After two quarters in a row of economic contraction, the U.S. economy will likely see a mild rebound during the third quarter. Regardless, the economy in the U.S. is slowing and GDP forecasts for this year and next have been falling all year. Slow economic growth combined with high inflation is the definition of stagflation and those conditions are likely to continue for several quarters. The sharp rise in rates will have an effect on many industries in the coming months which should ease inflationary pressures over the course of 2023. For example, the housing market will slow from record activity levels as mortgage rates have more than doubled over the past year. This will ultimately put downward pressure on home prices as inventory builds. Energy prices are rising again, driving up utility bills and gasoline prices. It is likely that discretionary consumer spending will come under pressure as wage growth slows, interest rates rise, and prices remain high.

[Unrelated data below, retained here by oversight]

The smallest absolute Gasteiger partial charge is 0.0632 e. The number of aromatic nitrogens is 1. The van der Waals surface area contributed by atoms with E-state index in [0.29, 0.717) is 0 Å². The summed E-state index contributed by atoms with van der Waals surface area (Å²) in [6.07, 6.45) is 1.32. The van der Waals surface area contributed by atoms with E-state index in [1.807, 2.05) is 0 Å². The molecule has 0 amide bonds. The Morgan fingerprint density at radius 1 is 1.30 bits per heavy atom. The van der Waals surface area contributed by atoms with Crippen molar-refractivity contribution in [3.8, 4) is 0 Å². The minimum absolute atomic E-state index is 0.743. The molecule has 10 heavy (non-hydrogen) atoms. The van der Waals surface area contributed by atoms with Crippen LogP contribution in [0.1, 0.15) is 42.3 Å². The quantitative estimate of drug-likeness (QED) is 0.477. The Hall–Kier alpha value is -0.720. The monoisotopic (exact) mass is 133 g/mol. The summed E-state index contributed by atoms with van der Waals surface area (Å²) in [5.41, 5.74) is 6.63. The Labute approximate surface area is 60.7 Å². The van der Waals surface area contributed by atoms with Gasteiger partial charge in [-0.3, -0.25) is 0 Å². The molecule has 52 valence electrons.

Despite our challenges here in the U.S., America remains a bright spot compared to Europe. The ongoing conflict in Ukraine has caused an energy crisis in Europe just as winter approaches. The sanctions on Russia have disrupted global energy markets without producing their intended goals. The U.S. dollar has soared this year to levels not seen in two decades. The dramatic move in the U.S. dollar’s valuation has put additional pressure on many international and emerging economies. Europe and the U.S. are likely to experience an economic recession in the coming quarters and financial markets are in the process of pricing in those expectations now.
The Quarter Ahead